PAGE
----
A hundred and eighty million downloads, a world tour, an international TV series.
It's not bad for three friends who started recording their podcast around a kitchen table with cheap microphones.
This week sees the launch of series five of the award-winning podcast My Dad Wrote A Porno, which will be going on another international tour next year.
If you've not even started then you definitely need a quick lesson: Jamie Morton's dad is a retired builder and, in his retirement, he's taken to writing pornography. He's got a pen name - Rocky Flintstone.
Of course, knowing your dad is writing pornography is a bit traumatic but Jamie's embracing it and, in every episode, he reads chapters of Belinda Blinked to friends Alice Levine and James Cooper.
Another thing you need to know - Belinda Blumenthal is Worldwide Sales Director at Steeles Pots and Pans. Yes. This is pornography rooted in the international cookware market.
And if you know all this already, you'll also know how series four ended. It took the dramatic side of Rocky's writing to new levels.
The new series "picks up mere seconds after we left it in book four and the first chapter is called The Aftermath," James explains.
"There is a lot really packed into the first chapter. And you realise that Belinda Blinked has become half spy novel, half erotica. This storyline is going to continue."
It's pretty clear that all three are surprised that they've got to a fifth series. Jamie reveals that his dad is already writing books eight, nine and 10.
If you want evidence of a phenomenon then the world tour seems to confirm it, with fans turning up around the world in My Dad Wrote A Porno cosplay.
"People don't do things by halves when they come to the show," Alice says. "We've had people dressed up as the trellis from book one.
"We've had people being locations, even - the pub or buildings from the show."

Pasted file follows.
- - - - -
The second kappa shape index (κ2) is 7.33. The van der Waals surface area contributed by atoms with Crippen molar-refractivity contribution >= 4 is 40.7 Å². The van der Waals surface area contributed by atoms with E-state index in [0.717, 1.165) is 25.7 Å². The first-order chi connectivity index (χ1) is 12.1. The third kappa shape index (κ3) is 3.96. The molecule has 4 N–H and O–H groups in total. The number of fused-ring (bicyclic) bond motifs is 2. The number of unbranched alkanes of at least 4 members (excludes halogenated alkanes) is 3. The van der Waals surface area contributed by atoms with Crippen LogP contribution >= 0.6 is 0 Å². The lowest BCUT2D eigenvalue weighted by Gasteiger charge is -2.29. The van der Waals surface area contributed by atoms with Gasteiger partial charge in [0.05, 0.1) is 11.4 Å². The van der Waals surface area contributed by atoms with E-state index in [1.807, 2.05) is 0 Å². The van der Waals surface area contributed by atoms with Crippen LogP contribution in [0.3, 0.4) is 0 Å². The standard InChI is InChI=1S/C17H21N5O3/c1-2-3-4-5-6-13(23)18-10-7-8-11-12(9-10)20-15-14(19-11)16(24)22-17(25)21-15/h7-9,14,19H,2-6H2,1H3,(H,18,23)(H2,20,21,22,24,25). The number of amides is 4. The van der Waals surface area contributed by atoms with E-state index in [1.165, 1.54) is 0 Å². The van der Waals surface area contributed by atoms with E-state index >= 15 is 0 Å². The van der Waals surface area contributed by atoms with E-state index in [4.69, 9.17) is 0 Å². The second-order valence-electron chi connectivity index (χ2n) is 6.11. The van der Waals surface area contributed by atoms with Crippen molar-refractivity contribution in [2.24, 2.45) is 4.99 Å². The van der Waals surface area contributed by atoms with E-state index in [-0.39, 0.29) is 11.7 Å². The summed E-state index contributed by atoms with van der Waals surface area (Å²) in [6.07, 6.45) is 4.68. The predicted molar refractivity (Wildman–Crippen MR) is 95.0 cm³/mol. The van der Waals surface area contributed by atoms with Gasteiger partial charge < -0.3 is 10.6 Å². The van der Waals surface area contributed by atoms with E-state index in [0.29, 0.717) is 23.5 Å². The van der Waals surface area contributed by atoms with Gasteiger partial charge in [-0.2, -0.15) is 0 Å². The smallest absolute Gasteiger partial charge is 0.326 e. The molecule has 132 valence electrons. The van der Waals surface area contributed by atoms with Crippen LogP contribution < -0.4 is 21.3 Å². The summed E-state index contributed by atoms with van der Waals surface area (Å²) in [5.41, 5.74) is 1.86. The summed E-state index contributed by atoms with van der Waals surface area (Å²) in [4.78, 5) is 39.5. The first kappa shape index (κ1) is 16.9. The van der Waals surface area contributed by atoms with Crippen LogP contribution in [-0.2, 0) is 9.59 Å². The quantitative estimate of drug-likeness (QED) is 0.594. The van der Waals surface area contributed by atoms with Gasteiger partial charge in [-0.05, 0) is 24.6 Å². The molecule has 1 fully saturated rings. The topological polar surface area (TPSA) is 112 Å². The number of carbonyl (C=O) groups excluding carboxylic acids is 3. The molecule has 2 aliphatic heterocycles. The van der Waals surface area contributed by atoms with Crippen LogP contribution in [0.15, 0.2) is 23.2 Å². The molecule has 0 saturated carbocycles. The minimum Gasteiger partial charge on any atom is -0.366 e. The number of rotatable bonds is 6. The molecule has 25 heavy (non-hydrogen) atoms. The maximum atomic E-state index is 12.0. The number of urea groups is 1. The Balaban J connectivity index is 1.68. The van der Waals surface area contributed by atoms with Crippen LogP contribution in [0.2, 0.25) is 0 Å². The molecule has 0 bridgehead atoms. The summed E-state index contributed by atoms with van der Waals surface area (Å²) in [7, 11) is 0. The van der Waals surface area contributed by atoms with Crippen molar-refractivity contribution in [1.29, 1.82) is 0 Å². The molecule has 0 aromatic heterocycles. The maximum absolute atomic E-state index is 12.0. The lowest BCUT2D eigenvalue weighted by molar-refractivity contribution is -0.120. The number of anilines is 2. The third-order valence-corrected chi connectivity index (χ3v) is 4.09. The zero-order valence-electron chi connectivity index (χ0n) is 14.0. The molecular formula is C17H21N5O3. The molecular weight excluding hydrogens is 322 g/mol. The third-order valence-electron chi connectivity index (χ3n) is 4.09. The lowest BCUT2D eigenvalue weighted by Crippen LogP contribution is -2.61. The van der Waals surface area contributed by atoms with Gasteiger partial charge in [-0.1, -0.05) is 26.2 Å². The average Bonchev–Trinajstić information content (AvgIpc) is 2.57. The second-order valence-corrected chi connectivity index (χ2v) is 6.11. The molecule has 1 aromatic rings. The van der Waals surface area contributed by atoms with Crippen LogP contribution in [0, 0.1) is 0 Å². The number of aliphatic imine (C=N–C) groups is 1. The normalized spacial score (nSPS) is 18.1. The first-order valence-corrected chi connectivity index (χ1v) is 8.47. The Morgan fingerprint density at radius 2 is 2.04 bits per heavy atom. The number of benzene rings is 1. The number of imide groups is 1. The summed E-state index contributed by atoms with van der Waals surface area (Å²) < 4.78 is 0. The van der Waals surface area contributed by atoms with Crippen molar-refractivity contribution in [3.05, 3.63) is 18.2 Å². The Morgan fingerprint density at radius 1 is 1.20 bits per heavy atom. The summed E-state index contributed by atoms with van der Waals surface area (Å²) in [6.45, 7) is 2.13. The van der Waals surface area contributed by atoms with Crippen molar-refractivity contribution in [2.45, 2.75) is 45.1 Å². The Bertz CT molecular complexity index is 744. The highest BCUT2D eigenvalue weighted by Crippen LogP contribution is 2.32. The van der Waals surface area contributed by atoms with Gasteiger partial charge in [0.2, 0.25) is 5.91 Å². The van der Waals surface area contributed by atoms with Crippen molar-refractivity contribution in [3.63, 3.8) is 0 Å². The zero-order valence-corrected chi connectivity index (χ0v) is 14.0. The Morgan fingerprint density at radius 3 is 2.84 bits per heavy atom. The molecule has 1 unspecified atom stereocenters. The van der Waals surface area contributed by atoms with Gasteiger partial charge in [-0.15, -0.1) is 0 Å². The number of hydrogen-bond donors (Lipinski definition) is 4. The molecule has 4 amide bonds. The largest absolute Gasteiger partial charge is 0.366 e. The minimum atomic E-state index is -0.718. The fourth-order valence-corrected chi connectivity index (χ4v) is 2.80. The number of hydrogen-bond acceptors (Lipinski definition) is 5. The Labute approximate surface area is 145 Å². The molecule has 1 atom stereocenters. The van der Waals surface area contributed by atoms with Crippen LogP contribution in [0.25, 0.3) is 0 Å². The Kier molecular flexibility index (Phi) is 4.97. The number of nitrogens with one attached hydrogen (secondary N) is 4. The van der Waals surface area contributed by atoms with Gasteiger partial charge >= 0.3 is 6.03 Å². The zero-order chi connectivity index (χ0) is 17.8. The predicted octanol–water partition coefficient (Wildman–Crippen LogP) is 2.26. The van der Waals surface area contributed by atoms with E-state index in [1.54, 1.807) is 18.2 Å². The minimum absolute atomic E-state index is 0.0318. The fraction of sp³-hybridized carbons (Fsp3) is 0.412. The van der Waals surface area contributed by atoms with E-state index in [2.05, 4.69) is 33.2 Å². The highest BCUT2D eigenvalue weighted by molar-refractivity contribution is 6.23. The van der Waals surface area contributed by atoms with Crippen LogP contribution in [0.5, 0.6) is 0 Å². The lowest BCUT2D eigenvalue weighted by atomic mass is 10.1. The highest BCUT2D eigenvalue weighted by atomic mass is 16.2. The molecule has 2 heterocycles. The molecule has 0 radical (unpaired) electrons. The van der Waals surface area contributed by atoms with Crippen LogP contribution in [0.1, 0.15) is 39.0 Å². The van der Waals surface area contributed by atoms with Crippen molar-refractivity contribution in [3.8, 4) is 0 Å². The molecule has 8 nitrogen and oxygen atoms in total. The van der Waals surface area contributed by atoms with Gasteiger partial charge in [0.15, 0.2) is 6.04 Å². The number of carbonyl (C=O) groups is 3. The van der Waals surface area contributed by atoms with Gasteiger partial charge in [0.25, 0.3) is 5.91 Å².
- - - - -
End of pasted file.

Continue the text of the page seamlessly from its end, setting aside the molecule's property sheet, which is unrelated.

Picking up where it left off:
Radio 1 Newsbeat got 20 year-old superfan Maddy to put some questions to Alice, James and Jamie.
But she's not just any super fan. Like Belinda, Maddy also has a job in the pots and pans industry.
Maddy: We actually make pans in the UK and I'm in charge of selling them. I haven't heard Belinda sell a single one. And as a seller of pans, I'm quite curious on how her business is doing so well, having so many employees without managing to sell any pans?
Jamie: I don't think she's signed any deals properly, has she? She gives them away a lot.
James: I think the company she works for has actually done a lot worse since employing her and things are really going downhill. It seemed quite obvious to us how she could turn things around. Stop giving them away. Stop giving away 20,000 at the O2 and then you might start making some money.
Maddy: Working for Netherton Foundry, I've travelled all over Britain and to Germany and France to sell pans - and I've yet to meet anyone who's actually turned on by pans. How has she found so many people so turned on by cookware?
Alice: I feel like Maddy is taking this literally - I'm not sure it's the touch of the pan and the stainless steel getting her going. I think, for Belinda, it's the business she is turned on by - the entrepreneur. She's turned on by suppliers, she's turned on by distributors, it's anything in the chain.
Jamie: She's very attracted to the passion that people have for their job.
Alice: She used to work in crockery and probably felt the same way about people working in crockery. She worked in swimwear too.
Jamie: She's done so much and diversified her career.
Alice: Like a great international sales director, you are wedded to the product that you sell and she can find excitement in that.
Maddy: My next question is purely practical. I'm questioning the safety of the workers where Belinda works. Our offices and workshops in Shropshire aren't very safe places to go about these activities because of the machines needed to make pans. Do these workplace activities follow health and safety regulations?
James: I love all the shoutouts Maddy is getting for her company here. Steele's Pots and Pans' office where Belinda works is the main office. The factory is in Scotland, so the office is quite a safe place.
Alice: They have a leather room designed purely for sexual antics so, in a way, they've taken it out of the work environment and have located a space for it.
James: There's a lot of security in the building. Key cards have been given a lot of air time - every employee has one. Nobody is getting in who's not an employee.
Jamie: My dad is very security conscious and he's very health and safety conscious too. He cares about these things. He's thought about it.
Alice: He cares about it more than the sex really. I'd say health and safety has been given more of an airing than erotica.
Read this story on the BBC Newsbeat website.